SMCR – Kickstarting a Culture Change
Monday 30 July 2018
One of the results of the recent high-profile banking scandals and the financial crisis in 2008 was a dent in consumer confidence and a disconnect between the consumers and the firms that are supposed to serve them. Following the crisis, The Parliamentary Commission on Banking Standards (PCBS) published a report recommending increased responsibility for senior bankers and encouraging behavioural change through increased individual accountability. This resulted in the creation of the Senior Managers and Certification Regime (SMCR). The regulators replaced the Approved Persons Regime with the SMCR to raise standards of governance, increase individual accountability and help restore confidence in the financial services sector.  The SMCR was introduced to banks in March 2016 and is now being extended to all regulated financial services firms with the aim of encouraging ‘a culture of employees at all levels taking personal responsibility for their actions.’ There are 3 parts to the SMCR that will be applied to regulated firms:
Senior Managers Regime
What is The Senior Managers Regime?
The Senior Managers Regime was introduced to create direct accountability to the Regulators for individuals making important decisions about a firm’s affairs. 
The PRA and FCA define a set of Prescribed Responsibilities and allow for a set of overall responsibilities which must be allocated to Senior Managers performing a Senior Management Function (SMF). Senior Managers must be approved by the regulator before being appointed and re-assessed once a year to ensure they are still suitable for their role. Within a firm Senior Managers will usually include the board members, executive team members, heads of key business areas, Compliance Officer and Money Laundering Reporting Officer (MLRO).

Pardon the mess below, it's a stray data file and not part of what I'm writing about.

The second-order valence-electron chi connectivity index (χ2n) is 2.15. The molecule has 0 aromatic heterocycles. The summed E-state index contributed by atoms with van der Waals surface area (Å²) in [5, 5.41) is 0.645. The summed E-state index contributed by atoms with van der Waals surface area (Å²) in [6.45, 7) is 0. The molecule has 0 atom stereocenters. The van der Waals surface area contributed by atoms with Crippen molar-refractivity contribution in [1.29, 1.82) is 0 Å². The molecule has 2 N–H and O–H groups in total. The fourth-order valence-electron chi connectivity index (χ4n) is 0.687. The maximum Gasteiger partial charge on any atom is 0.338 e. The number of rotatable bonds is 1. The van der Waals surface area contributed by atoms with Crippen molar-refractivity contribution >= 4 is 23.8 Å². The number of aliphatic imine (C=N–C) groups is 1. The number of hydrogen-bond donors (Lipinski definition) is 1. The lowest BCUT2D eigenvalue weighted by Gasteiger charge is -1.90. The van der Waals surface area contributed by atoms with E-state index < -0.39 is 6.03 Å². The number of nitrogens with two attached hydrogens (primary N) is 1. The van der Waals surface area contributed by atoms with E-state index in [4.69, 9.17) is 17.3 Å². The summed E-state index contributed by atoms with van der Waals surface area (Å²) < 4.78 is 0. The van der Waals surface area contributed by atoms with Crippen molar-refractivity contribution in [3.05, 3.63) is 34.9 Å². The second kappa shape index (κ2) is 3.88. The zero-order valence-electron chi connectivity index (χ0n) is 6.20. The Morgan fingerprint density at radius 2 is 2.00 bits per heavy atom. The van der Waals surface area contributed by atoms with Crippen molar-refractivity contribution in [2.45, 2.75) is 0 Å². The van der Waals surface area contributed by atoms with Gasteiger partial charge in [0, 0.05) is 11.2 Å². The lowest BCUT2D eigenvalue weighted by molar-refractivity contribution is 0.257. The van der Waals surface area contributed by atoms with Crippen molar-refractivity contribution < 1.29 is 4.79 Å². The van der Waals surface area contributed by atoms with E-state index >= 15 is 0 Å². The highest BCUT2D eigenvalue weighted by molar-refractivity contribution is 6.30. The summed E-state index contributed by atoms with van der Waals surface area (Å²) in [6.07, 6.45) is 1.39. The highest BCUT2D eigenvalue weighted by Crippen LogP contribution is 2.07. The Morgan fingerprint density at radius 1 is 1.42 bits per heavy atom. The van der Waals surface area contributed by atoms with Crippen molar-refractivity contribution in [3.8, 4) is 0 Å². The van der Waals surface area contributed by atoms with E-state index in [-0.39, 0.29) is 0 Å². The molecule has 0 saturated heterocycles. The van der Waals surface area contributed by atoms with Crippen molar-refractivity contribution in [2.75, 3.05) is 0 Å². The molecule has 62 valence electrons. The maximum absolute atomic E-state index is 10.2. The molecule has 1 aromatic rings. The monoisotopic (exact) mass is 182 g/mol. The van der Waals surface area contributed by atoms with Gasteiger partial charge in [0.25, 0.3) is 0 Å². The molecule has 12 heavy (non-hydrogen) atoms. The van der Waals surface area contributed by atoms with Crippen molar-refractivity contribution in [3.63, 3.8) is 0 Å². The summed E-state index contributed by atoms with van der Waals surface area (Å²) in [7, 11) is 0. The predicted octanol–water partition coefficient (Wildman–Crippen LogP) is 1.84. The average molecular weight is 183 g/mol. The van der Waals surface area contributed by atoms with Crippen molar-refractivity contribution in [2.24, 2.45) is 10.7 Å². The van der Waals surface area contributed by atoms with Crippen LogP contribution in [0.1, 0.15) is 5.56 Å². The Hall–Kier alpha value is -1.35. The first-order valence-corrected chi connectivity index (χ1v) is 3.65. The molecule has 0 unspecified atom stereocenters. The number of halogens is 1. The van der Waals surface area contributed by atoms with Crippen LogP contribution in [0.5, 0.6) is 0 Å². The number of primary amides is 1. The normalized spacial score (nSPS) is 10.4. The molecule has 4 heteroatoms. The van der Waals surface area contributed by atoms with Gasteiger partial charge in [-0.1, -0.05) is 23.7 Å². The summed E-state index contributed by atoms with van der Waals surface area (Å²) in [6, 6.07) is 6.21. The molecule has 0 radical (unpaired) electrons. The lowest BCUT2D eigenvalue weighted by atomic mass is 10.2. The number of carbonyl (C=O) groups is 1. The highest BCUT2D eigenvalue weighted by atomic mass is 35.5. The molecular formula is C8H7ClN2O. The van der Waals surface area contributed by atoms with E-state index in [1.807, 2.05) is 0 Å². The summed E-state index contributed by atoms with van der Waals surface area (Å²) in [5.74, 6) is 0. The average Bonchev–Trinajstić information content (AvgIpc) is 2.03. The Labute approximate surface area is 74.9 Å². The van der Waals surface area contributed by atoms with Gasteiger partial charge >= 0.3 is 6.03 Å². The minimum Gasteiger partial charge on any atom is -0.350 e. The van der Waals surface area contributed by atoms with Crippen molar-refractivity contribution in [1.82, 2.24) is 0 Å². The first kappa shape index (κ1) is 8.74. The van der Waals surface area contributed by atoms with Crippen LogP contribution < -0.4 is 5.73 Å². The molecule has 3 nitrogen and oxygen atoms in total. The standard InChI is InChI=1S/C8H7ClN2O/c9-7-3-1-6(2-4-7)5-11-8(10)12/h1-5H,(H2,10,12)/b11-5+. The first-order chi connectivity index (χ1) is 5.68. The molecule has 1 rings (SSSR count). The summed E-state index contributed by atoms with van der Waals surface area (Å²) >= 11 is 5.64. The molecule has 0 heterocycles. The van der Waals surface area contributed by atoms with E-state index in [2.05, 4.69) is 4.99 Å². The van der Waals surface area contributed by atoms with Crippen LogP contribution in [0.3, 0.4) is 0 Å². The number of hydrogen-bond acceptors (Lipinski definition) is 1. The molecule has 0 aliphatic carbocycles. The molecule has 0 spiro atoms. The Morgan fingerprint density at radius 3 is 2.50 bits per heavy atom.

Senior Managers will be included in a Responsibilities map which is a summary of the Statement of Responsibility for each manager. A Statement of Responsibility will set out an individual manager’s prescribed responsibilities to allow the FCA to track who is personally accountable during any investigations into regulatory breaches.
Under the new regime each manager will have a duty of responsibility to prevent a regulatory breach from occurring, and so will be required to take the steps a reasonable person in this position would take to achieve this. Another significant change is the shift from it being the individuals’ responsibility to prove they have taken all reasonable steps to prevent a breach to the burden now being on the FCA to prove the individuals have not taken reasonable steps. 
The Certification Regime
The Certification Regime applies to all employees that are not SMF holders, but who pose a risk of significant harm to the firm or any of its customers and are known as ‘certified persons’. Certified persons must be identified by a firm and certified as being fit and proper to perform their roles, with a reassessment occurring every year.